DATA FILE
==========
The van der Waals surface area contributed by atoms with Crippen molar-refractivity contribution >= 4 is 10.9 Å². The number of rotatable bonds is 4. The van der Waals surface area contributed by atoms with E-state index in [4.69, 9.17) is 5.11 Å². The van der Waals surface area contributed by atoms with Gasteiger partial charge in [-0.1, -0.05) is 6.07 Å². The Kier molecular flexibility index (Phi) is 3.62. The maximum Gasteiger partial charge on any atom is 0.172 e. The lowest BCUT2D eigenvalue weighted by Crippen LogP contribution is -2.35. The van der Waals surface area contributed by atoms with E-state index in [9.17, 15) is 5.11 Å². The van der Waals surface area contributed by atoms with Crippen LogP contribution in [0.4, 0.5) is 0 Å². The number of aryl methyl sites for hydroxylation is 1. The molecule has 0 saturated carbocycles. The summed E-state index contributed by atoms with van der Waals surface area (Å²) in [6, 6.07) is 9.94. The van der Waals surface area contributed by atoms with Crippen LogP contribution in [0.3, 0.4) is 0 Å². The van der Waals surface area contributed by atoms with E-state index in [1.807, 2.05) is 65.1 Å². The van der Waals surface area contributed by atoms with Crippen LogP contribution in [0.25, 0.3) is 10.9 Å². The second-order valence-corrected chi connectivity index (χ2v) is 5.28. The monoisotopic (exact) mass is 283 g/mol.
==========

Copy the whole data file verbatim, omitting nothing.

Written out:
The van der Waals surface area contributed by atoms with Crippen molar-refractivity contribution >= 4 is 10.9 Å². The number of rotatable bonds is 4. The van der Waals surface area contributed by atoms with E-state index in [4.69, 9.17) is 5.11 Å². The van der Waals surface area contributed by atoms with Gasteiger partial charge in [-0.1, -0.05) is 6.07 Å². The Kier molecular flexibility index (Phi) is 3.62. The maximum Gasteiger partial charge on any atom is 0.172 e. The lowest BCUT2D eigenvalue weighted by Crippen LogP contribution is -2.35. The van der Waals surface area contributed by atoms with E-state index in [9.17, 15) is 5.11 Å². The van der Waals surface area contributed by atoms with Crippen LogP contribution in [0.4, 0.5) is 0 Å². The number of aryl methyl sites for hydroxylation is 1. The molecule has 0 saturated carbocycles. The summed E-state index contributed by atoms with van der Waals surface area (Å²) in [6, 6.07) is 9.94. The van der Waals surface area contributed by atoms with Crippen LogP contribution in [0.3, 0.4) is 0 Å². The van der Waals surface area contributed by atoms with E-state index in [1.807, 2.05) is 65.1 Å². The van der Waals surface area contributed by atoms with Crippen LogP contribution in [0.25, 0.3) is 10.9 Å². The second-order valence-corrected chi connectivity index (χ2v) is 5.28. The monoisotopic (exact) mass is 283 g/mol.